Sunday, November 04, 2012

The secret to great singing that teachers don’t tell you

There is one vital ingredient to being a good singer.

mirror image
Photo by Peter Smile

It’s not innate talent or vocal range or ability to read music or quality of voice. And it’s something that most singing teachers won’t tell you about.

how did I do that?

I went on an introduction to Estill Voice Training recently. Jo Estill was a successful professional singer for many years. She was pretty much a natural. When she decided to move into teaching she realised that before she could help others she first had to answer a big question for herself: “How do I manage to sing so easily and well?”

Moshé Feldenkrais was an Israeli physicist with a black belt in judo. One day he slipped and aggravated an old knee injury. Instead of opting for surgery he decided to explore in detail how his body worked so that he might rehabilitate himself. This eventually led to the Feldenkrais method: awareness through movement.

Laurence Olivier came off stage after a particularly brilliant performance and everybody back stage congratulated him saying how amazing he had been. “I know,” he said, “But I don’t know how I did it, so how can I do it again?”

singing teachers don’t have all the answers

Many people think that just by turning up to a workshop or training course or series of singing lessons, they will become better singers. Somehow the teachers impart wisdom and – as if by magic – the singing will improve.

But you know that’s not true don’t you? You know that you have to work at it. However, even that is not enough. Hard work alone will not bring results.

the secret ingredient to becoming a better singer

No matter how many singing lessons you have, no matter how many books your read or DVDs you watch, unless you you develop a personal and practical understanding of what you’re being told, you will never improve.
  • If your singing teacher is always telling you to lower your larynx, but you don’t know how to move your larynx up and down (or maybe don’t even know where your larynx is!) you’re not going to improve.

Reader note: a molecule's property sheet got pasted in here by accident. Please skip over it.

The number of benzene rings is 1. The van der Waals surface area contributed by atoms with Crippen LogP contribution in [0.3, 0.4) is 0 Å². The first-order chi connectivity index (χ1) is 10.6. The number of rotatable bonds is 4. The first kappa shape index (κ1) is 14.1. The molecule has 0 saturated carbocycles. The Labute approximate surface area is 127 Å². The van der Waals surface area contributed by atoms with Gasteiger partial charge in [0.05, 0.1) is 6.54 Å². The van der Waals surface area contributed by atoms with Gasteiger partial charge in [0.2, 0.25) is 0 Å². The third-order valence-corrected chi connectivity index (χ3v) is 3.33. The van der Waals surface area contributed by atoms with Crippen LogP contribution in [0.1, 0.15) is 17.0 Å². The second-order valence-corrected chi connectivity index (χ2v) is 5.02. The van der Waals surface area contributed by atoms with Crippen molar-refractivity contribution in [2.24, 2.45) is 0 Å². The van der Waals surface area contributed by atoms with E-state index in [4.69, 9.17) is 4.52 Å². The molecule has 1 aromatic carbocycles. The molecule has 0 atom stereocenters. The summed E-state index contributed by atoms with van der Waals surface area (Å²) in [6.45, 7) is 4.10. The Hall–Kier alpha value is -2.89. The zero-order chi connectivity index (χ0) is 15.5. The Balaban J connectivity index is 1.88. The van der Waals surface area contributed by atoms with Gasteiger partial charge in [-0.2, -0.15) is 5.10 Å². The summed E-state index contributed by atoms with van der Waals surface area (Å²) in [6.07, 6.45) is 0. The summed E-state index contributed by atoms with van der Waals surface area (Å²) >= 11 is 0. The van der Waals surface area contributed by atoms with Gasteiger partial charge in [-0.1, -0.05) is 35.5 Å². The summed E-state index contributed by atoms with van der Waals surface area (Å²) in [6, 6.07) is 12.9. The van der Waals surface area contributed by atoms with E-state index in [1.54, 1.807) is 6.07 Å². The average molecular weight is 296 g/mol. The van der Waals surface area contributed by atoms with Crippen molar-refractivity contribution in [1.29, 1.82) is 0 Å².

• If your choir leader points out that your head is always tilted back and your chin juts out, but that’s the way you always stand and you don’t feel any different when they ask you to pull your chin in, you’re not going to get anywhere.
  • If the DVD you bought demonstrates the relaxed upright posture you need to sing well, but your friends tell you that your bum always sticks out and your knees are locked (but you don’t realise), then you’ll never learn to sing really well.
The secret ingredient that’s missing is self-awareness.

You need to be aware of how your own body and voice work before you can improve. Not just an intellectual understanding of how the vocal cords function or how your skeleton articulates, but a real, physical sense of what’s happening in your own body moment to moment.

how can I become more self-aware?

I’m often in the supermarket and people stop their trolley in the middle of the aisle so I can’t get past, or they take their time at the checkout not seeing that there is a long queue behind them, or they stand right in front of the baked beans not realising that I want to reach by them to pick up a tin.

They are simply not aware of what’s going on around them.

The reason is that they are focusing on something else. The secret to developing self-awareness is to learn to focus on the right thing at the right time.
  • If you’re concentrating on not locking your knees, you might find that your head is tilted back too far.
  • If you’re focusing on raising your soft palate you might find that your knees have become locked.
  • If you’re trying very hard to keep your head level, you might find that your shoulders become tense.